“Always focus on the front windshield and not the rearview mirror,” once advised retired four-star general Colin Powell, the first black person to serve as US Secretary of State. Although his words hold true in general, productively looking ahead and behind is exactly the aim of the 2019 Atlanta Concours d’Elegance, to be held at the Tyler Perry Studios outside downtown Atlanta, Ga., on October 19 and 20. The two-day competition aims to instill a love for car culture in the region’s youth while focusing on yesterday’s automobiles. Fittingly, one category showcased will be themed “Cars of Iconic Black Americans.”
For this year, the fourth annual concours has teamed with the Metropolitan Chapters of 100 Black Men, a nonprofit created to promote mentoring, education, health and wellness and economic and leadership development among black children. The chapters participating in the car show—from Atlanta, DeKalb County, North Metro and South Metro—are among 97 such groups across the country and located internationally.
“Because of the group’s major focus on education, they wanted to provide today’s youth a better understanding and meaningful background to one of the greatest legacies in US history – that of the automobile,” noted Bill Wallet, CEO and cochairman of the Atlanta Concours, in an official statement.
Part of that rich legacy on display will be four-wheelers owned by Sammy Davis Jr. (opening image), Muhammad Ali, Sam Cooke, BB King, Bill “Bojangles” Robinson and James Brown. A few of the vehicles from this exclusive field will be a 1935 Duesenberg JN Berline, a 1963 Ferrari 250 GT Lusso Coupe, and a 1977 Rolls-Royce Camargue, among others. Presenting the category will be entertainer and automotive enthusiast Vanessa Williams, who will honor the collection with a certificate to be given to hall-of-fame performer James Brown’s daughter, Dr. Yamma Brown.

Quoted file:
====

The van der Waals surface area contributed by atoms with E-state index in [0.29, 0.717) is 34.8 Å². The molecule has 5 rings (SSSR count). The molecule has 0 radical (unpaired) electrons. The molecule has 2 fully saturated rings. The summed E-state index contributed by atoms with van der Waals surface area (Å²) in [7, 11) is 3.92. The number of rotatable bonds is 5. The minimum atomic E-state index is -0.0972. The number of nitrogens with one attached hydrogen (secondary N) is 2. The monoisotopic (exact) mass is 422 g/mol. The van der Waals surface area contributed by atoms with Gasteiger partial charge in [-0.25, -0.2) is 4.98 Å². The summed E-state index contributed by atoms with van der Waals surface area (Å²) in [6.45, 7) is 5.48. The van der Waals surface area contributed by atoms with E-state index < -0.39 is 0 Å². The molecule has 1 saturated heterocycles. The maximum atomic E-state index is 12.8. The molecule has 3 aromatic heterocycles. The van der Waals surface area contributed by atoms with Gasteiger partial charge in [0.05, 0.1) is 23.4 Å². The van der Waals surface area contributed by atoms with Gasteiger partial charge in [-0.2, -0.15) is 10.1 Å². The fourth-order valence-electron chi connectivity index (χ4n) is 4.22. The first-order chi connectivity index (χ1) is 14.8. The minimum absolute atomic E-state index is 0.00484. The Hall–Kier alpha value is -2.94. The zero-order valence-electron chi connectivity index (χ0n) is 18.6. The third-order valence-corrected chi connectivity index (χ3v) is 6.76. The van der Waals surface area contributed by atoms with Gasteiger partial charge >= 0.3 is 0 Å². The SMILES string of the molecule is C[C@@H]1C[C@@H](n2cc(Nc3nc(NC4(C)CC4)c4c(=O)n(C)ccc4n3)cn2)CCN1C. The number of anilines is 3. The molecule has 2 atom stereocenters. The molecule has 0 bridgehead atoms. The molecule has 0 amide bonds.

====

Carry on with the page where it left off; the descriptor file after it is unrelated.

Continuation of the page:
Along with the “Cars of Iconic Black Americans,” Sunday’s array of roughly 180 automobiles will primarily be from the years 1900 to 1968, with Bentley as the marque of honor. Other standouts include the Chevrolet Astrovette, built from a 1968 Corvette convertible; motorsport’s “Spirit of Miami” racer, piloted by Emerson Fittipaldi, and a 1956 Lotus Eleven; a 1932 Ford Phaeton; and a 1935 Bugatti Aérolithe recreation that has only been driven by Jay Leno.
While Sunday is the primary competition, presided over by roughly 40 judges, Saturday will host the Invitational Cars and Coffee at the Concours and its Magnificent Seven contest. The latter, divided into two classes, General and Preservation, accepts another 200 vehicles that are perhaps not of normal concours quality but display their respective owners’ passion. A total of 14 examples will be selected—seven from each class—to return for contention the following day.
The 2019 Atlanta Concours d’Elegance takes place on the parade field of the former Fort McPherson Army Base, now home to the 330-acre Tyler Perry Studio, which officially opened this month. Adult ticket prices for a weekend pass start at $75, while VIP packages begin at $250.